Other governments, including Australia’s, could look to the UK in trying to coax additional workforce flexibility and productivity.
On October 8 the UK government announced plans for a new kind of employment contract, named the “employee-owner” contract, that will be available to companies of any size from April 2013. Under the new contracts, employee-owners will receive shares worth between £2,000 and £50,000 and will not pay capital gains tax on any gains when they sell those shares.
Participation in any other tax advantaged share schemes will remain unaffected.
But there is a catch. Employees, in return, must relinquish rights in respect of unfair dismissal, redundancy, flexible working requests and time off for training. Maternity returners must also give 16 weeks’ notice, instead of the usual 8 weeks, for early return to work.
Companies will not be able to insist on existing employees signing up to the new contracts, but can insist on them for new hires.
The next steps will be consultation on the details of the contracts later this month, followed by legislation to govern the new contracts later this year.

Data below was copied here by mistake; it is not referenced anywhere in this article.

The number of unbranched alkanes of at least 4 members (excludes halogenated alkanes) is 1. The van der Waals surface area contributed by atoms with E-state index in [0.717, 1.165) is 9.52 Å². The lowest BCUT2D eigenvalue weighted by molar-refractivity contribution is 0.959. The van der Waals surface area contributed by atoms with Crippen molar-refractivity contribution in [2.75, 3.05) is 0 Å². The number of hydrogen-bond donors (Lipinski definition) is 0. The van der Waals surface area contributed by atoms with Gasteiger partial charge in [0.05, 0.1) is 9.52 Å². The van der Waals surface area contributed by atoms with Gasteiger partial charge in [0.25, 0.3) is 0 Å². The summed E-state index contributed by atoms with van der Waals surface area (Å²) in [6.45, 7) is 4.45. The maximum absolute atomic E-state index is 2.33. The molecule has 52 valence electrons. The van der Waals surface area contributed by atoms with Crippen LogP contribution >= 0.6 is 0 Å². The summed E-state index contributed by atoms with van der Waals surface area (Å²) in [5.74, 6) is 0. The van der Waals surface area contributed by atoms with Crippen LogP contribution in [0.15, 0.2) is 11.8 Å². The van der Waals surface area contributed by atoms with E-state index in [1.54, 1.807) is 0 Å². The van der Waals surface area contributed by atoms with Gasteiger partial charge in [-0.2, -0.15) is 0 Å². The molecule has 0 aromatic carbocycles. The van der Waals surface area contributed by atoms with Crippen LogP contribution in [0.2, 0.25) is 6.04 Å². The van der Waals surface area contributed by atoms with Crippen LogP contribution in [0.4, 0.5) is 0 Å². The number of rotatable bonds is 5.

Unfair dismissal claims can potentially be worth up to around £70,000, so employees may be taking a gamble in swapping legal rights for shares worth £2,000.
The initial announcement suggests that employers will not be able to adopt provisions that require employees to forfeit their shares on termination of employment, as is often the case with employee share schemes. The suggestion is that the company would buy them back at a reasonable price.
Some believe that the arrangements are expected to appeal to small start up companies. However, we see no reason for why large and medium enterprises would not be interested.
It is interesting that the UK has moved to adopt more creative methods to improve workforce capability and flexibility in the face of very difficult economic times. Many in countries such as Australia, blessed with better economic circumstances, may wish it need not come to the UK’s dire economic straits before similar creative methods are considered.
The UK announcement can be seen HERE.© Guerdon Associates 2023 Back to all articles